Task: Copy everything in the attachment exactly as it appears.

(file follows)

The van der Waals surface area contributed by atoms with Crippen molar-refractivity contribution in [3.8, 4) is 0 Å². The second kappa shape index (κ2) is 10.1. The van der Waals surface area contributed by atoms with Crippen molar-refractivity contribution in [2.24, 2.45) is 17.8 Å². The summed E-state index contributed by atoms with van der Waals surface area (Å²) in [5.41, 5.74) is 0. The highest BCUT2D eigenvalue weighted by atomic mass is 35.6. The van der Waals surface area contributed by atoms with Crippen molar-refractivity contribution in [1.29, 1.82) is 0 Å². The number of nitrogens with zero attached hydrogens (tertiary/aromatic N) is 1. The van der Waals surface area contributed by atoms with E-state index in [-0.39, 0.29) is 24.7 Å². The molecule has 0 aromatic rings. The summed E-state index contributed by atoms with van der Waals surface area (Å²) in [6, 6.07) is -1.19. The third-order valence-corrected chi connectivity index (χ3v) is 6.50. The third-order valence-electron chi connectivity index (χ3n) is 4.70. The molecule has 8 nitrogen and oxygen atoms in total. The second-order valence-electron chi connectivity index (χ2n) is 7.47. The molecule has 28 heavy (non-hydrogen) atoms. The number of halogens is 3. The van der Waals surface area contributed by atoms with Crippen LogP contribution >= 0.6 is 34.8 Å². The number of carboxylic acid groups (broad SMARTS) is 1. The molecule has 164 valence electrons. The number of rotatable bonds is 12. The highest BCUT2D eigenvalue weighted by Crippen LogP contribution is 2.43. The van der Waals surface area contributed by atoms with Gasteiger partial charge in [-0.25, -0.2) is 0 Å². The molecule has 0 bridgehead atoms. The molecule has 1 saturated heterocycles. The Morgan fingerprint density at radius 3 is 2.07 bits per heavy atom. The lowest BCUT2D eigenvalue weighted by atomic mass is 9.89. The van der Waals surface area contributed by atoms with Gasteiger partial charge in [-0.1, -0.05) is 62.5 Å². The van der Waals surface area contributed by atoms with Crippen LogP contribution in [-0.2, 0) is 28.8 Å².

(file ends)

The van der Waals surface area contributed by atoms with Crippen molar-refractivity contribution in [3.8, 4) is 0 Å². The second kappa shape index (κ2) is 10.1. The van der Waals surface area contributed by atoms with Crippen molar-refractivity contribution in [2.24, 2.45) is 17.8 Å². The summed E-state index contributed by atoms with van der Waals surface area (Å²) in [5.41, 5.74) is 0. The highest BCUT2D eigenvalue weighted by atomic mass is 35.6. The van der Waals surface area contributed by atoms with Crippen molar-refractivity contribution in [1.29, 1.82) is 0 Å². The number of nitrogens with zero attached hydrogens (tertiary/aromatic N) is 1. The van der Waals surface area contributed by atoms with E-state index in [-0.39, 0.29) is 24.7 Å². The molecule has 0 aromatic rings. The summed E-state index contributed by atoms with van der Waals surface area (Å²) in [6, 6.07) is -1.19. The third-order valence-corrected chi connectivity index (χ3v) is 6.50. The third-order valence-electron chi connectivity index (χ3n) is 4.70. The molecule has 8 nitrogen and oxygen atoms in total. The second-order valence-electron chi connectivity index (χ2n) is 7.47. The molecule has 28 heavy (non-hydrogen) atoms. The number of halogens is 3. The van der Waals surface area contributed by atoms with Crippen LogP contribution >= 0.6 is 34.8 Å². The number of carboxylic acid groups (broad SMARTS) is 1. The molecule has 164 valence electrons. The number of rotatable bonds is 12. The highest BCUT2D eigenvalue weighted by Crippen LogP contribution is 2.43. The van der Waals surface area contributed by atoms with Gasteiger partial charge in [-0.25, -0.2) is 0 Å². The molecule has 0 bridgehead atoms. The molecule has 1 saturated heterocycles. The Morgan fingerprint density at radius 3 is 2.07 bits per heavy atom. The lowest BCUT2D eigenvalue weighted by atomic mass is 9.89. The van der Waals surface area contributed by atoms with Gasteiger partial charge in [-0.1, -0.05) is 62.5 Å². The van der Waals surface area contributed by atoms with Crippen LogP contribution in [-0.2, 0) is 28.8 Å².